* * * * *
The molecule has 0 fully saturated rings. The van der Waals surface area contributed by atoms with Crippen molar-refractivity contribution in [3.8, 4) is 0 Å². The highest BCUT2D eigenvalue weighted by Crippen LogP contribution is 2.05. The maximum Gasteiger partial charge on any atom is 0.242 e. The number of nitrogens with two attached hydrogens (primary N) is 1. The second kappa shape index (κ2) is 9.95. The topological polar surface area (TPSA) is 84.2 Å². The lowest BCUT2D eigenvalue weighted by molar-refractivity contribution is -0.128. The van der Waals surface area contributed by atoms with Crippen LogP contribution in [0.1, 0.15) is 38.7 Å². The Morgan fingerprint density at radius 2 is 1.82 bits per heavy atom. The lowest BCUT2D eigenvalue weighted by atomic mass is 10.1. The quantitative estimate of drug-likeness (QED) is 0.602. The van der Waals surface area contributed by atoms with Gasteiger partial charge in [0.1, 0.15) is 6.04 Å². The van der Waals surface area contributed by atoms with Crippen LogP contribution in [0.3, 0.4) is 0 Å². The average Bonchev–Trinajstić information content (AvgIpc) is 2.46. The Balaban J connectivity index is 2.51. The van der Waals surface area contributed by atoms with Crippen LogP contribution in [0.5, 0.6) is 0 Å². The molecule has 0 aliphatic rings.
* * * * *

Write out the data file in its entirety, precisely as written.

The molecule has 0 fully saturated rings. The van der Waals surface area contributed by atoms with Crippen molar-refractivity contribution in [3.8, 4) is 0 Å². The highest BCUT2D eigenvalue weighted by Crippen LogP contribution is 2.05. The maximum Gasteiger partial charge on any atom is 0.242 e. The number of nitrogens with two attached hydrogens (primary N) is 1. The second kappa shape index (κ2) is 9.95. The topological polar surface area (TPSA) is 84.2 Å². The lowest BCUT2D eigenvalue weighted by molar-refractivity contribution is -0.128. The van der Waals surface area contributed by atoms with Crippen LogP contribution in [0.1, 0.15) is 38.7 Å². The Morgan fingerprint density at radius 2 is 1.82 bits per heavy atom. The lowest BCUT2D eigenvalue weighted by atomic mass is 10.1. The quantitative estimate of drug-likeness (QED) is 0.602. The van der Waals surface area contributed by atoms with Gasteiger partial charge in [0.1, 0.15) is 6.04 Å². The van der Waals surface area contributed by atoms with Crippen LogP contribution in [0.3, 0.4) is 0 Å². The average Bonchev–Trinajstić information content (AvgIpc) is 2.46. The Balaban J connectivity index is 2.51. The van der Waals surface area contributed by atoms with Crippen LogP contribution in [0.5, 0.6) is 0 Å². The molecule has 0 aliphatic rings.